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90s Slang You Should Know


/ˈɡɪlbətaɪn; -tɪn/
a member of a Christian order founded in approximately 1135 by St Gilbert of Sempringham, composed of nuns who followed the Cistercian rule and Augustinian canons who ministered to them. It was the only religious order of English origin and never spread to Europe
of, relating to, or belonging to this order
Collins English Dictionary - Complete & Unabridged 2012 Digital Edition
© William Collins Sons & Co. Ltd. 1979, 1986 © HarperCollins
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Examples from the Web for gilbertine
Historical Examples
  • There was a gilbertine monastery at Cambridge, and Mannyng may have been there on business connected with his order.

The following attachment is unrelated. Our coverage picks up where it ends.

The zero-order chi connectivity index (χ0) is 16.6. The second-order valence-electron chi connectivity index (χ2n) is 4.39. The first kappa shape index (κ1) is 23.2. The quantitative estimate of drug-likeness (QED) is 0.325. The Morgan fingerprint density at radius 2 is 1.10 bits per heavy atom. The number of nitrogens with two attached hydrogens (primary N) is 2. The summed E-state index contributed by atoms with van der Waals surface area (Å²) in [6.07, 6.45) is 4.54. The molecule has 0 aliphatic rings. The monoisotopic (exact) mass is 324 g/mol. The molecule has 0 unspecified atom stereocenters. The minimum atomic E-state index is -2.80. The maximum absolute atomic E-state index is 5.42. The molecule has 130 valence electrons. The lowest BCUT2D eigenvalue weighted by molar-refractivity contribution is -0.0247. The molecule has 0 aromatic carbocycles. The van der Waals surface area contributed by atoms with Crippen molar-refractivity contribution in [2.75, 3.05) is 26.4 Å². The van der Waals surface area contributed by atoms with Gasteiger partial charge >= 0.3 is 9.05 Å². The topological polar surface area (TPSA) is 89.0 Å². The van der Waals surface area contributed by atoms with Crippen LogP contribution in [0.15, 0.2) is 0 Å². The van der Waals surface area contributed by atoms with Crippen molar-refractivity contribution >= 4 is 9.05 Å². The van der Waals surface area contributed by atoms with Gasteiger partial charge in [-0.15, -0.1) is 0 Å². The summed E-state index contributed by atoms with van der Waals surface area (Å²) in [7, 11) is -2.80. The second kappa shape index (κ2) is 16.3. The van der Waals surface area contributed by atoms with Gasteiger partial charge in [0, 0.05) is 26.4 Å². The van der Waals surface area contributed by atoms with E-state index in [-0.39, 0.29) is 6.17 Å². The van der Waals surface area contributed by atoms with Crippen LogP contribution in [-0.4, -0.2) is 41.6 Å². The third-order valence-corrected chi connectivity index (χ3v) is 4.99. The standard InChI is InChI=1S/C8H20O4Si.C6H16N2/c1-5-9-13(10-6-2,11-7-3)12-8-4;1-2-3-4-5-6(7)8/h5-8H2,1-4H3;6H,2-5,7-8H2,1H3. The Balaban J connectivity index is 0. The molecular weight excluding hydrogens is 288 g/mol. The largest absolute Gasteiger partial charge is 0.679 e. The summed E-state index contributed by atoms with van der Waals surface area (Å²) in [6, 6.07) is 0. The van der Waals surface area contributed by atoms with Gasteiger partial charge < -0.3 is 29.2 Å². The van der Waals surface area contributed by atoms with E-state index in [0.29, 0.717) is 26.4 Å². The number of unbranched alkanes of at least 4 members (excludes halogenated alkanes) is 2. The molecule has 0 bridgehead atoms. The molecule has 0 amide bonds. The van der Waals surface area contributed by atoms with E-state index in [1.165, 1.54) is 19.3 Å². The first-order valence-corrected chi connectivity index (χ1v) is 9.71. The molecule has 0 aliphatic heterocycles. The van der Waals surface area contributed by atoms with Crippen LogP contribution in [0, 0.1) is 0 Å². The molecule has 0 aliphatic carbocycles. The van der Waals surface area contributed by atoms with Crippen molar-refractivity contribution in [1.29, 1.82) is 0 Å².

• Differing from settlements of the gilbertine order, in which there were lay sisters also.

    Woman under Monasticism Lina Eckenstein
  • As has already (p. 376) been suggested, this literature is best understood as a product of the gilbertine movement.

  • The property of the gilbertine canons was added in the xvi century.

    Cambridge Mildred Anna Rosalie Tuker
  • The Monasticon gives very effective representations (after Hollar) of the gilbertine monk and nun.

  • Yet if a pretty gilbertine would look her best, that must be her costume.

    In the South Seas Robert Louis Stevenson
  • The gilbertine Order “for some centuries maintained its sanctity and credit; afterwards it departed greatly from both.”

    In Convent Walls Emily Sarah Holt
  • It was Dorothy, and not gilbertine, whom he had seen leaving the room.

    Room Number 3 Anna Katharine Green
  • It was gilbertine Murray, sitting alone in an attitude of deep, and possibly not altogether happy thought.

    Room Number 3 Anna Katharine Green
  • It may have been Dorothy who took the box and it may have been gilbertine.

    Room Number 3 Anna Katharine Green

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